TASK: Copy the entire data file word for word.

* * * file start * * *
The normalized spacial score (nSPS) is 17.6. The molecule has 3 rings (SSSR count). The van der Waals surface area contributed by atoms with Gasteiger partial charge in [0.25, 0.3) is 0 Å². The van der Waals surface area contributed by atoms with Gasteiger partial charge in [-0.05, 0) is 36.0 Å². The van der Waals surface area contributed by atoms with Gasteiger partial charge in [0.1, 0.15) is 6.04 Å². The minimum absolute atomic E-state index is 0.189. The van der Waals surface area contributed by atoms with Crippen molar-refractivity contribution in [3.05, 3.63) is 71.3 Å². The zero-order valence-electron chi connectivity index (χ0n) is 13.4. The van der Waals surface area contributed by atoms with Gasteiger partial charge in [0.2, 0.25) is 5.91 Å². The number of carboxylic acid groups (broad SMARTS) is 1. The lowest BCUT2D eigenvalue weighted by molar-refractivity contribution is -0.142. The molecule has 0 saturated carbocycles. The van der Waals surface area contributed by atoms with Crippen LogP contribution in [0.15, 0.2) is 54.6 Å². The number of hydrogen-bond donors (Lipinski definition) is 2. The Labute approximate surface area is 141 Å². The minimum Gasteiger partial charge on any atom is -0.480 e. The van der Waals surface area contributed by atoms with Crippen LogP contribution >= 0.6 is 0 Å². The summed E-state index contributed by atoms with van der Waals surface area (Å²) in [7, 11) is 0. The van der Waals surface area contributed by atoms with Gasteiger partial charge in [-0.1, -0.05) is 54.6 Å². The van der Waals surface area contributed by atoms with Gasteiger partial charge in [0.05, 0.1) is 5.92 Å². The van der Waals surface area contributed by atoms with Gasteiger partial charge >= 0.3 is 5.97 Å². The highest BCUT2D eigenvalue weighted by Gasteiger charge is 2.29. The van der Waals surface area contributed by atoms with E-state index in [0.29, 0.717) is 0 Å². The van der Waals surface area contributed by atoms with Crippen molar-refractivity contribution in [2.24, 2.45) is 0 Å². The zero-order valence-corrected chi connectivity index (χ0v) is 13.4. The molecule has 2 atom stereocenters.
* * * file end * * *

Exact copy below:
The normalized spacial score (nSPS) is 17.6. The molecule has 3 rings (SSSR count). The van der Waals surface area contributed by atoms with Gasteiger partial charge in [0.25, 0.3) is 0 Å². The van der Waals surface area contributed by atoms with Gasteiger partial charge in [-0.05, 0) is 36.0 Å². The van der Waals surface area contributed by atoms with Gasteiger partial charge in [0.1, 0.15) is 6.04 Å². The minimum absolute atomic E-state index is 0.189. The van der Waals surface area contributed by atoms with Crippen molar-refractivity contribution in [3.05, 3.63) is 71.3 Å². The zero-order valence-electron chi connectivity index (χ0n) is 13.4. The van der Waals surface area contributed by atoms with Gasteiger partial charge in [0.2, 0.25) is 5.91 Å². The number of carboxylic acid groups (broad SMARTS) is 1. The lowest BCUT2D eigenvalue weighted by molar-refractivity contribution is -0.142. The molecule has 0 saturated carbocycles. The van der Waals surface area contributed by atoms with Crippen LogP contribution in [0.15, 0.2) is 54.6 Å². The number of hydrogen-bond donors (Lipinski definition) is 2. The Labute approximate surface area is 141 Å². The minimum Gasteiger partial charge on any atom is -0.480 e. The van der Waals surface area contributed by atoms with Crippen LogP contribution >= 0.6 is 0 Å². The summed E-state index contributed by atoms with van der Waals surface area (Å²) in [7, 11) is 0. The van der Waals surface area contributed by atoms with Gasteiger partial charge in [-0.1, -0.05) is 54.6 Å². The van der Waals surface area contributed by atoms with Gasteiger partial charge in [0.05, 0.1) is 5.92 Å². The van der Waals surface area contributed by atoms with Gasteiger partial charge >= 0.3 is 5.97 Å². The highest BCUT2D eigenvalue weighted by Gasteiger charge is 2.29. The van der Waals surface area contributed by atoms with E-state index in [0.29, 0.717) is 0 Å². The van der Waals surface area contributed by atoms with Crippen molar-refractivity contribution in [2.24, 2.45) is 0 Å². The zero-order valence-corrected chi connectivity index (χ0v) is 13.4. The molecule has 2 atom stereocenters.